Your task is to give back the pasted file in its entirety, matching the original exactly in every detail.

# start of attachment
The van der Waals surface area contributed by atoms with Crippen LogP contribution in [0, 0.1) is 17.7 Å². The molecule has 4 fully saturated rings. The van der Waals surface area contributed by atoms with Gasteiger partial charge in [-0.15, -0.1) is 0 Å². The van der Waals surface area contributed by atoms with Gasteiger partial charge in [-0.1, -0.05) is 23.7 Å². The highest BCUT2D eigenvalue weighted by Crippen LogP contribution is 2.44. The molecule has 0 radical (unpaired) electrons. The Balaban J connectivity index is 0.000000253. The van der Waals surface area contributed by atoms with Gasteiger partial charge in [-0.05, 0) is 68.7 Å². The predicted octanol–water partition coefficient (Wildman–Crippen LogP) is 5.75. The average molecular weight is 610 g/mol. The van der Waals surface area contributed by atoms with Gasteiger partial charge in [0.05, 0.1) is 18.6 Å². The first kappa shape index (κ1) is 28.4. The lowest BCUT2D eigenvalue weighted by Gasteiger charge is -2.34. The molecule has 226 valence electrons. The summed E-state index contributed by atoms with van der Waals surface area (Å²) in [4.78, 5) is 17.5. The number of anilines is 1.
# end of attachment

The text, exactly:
The van der Waals surface area contributed by atoms with Crippen LogP contribution in [0, 0.1) is 17.7 Å². The molecule has 4 fully saturated rings. The van der Waals surface area contributed by atoms with Gasteiger partial charge in [-0.15, -0.1) is 0 Å². The van der Waals surface area contributed by atoms with Gasteiger partial charge in [-0.1, -0.05) is 23.7 Å². The highest BCUT2D eigenvalue weighted by Crippen LogP contribution is 2.44. The molecule has 0 radical (unpaired) electrons. The Balaban J connectivity index is 0.000000253. The van der Waals surface area contributed by atoms with Gasteiger partial charge in [-0.05, 0) is 68.7 Å². The predicted octanol–water partition coefficient (Wildman–Crippen LogP) is 5.75. The average molecular weight is 610 g/mol. The van der Waals surface area contributed by atoms with Gasteiger partial charge in [0.05, 0.1) is 18.6 Å². The first kappa shape index (κ1) is 28.4. The lowest BCUT2D eigenvalue weighted by Gasteiger charge is -2.34. The molecule has 226 valence electrons. The summed E-state index contributed by atoms with van der Waals surface area (Å²) in [4.78, 5) is 17.5. The number of anilines is 1.